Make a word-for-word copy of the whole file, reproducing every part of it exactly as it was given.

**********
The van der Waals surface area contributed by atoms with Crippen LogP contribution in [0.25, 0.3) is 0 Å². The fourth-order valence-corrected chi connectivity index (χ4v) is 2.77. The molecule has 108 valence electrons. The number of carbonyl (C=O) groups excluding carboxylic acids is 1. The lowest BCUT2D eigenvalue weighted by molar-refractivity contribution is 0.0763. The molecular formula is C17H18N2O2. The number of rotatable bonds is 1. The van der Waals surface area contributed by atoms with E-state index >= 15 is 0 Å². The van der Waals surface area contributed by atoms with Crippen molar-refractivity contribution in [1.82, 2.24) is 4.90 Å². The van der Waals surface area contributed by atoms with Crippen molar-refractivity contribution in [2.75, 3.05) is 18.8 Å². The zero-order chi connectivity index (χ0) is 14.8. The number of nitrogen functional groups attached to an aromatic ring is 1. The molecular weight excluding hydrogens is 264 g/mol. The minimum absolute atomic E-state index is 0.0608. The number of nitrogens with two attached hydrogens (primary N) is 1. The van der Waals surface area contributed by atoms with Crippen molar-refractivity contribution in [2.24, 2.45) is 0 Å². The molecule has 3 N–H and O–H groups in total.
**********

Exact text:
The van der Waals surface area contributed by atoms with Crippen LogP contribution in [0.25, 0.3) is 0 Å². The fourth-order valence-corrected chi connectivity index (χ4v) is 2.77. The molecule has 108 valence electrons. The number of carbonyl (C=O) groups excluding carboxylic acids is 1. The lowest BCUT2D eigenvalue weighted by molar-refractivity contribution is 0.0763. The molecular formula is C17H18N2O2. The number of rotatable bonds is 1. The van der Waals surface area contributed by atoms with E-state index >= 15 is 0 Å². The van der Waals surface area contributed by atoms with Crippen molar-refractivity contribution in [1.82, 2.24) is 4.90 Å². The van der Waals surface area contributed by atoms with Crippen molar-refractivity contribution in [2.75, 3.05) is 18.8 Å². The zero-order chi connectivity index (χ0) is 14.8. The number of nitrogen functional groups attached to an aromatic ring is 1. The molecular weight excluding hydrogens is 264 g/mol. The minimum absolute atomic E-state index is 0.0608. The number of nitrogens with two attached hydrogens (primary N) is 1. The van der Waals surface area contributed by atoms with Crippen molar-refractivity contribution in [2.24, 2.45) is 0 Å². The molecule has 3 N–H and O–H groups in total.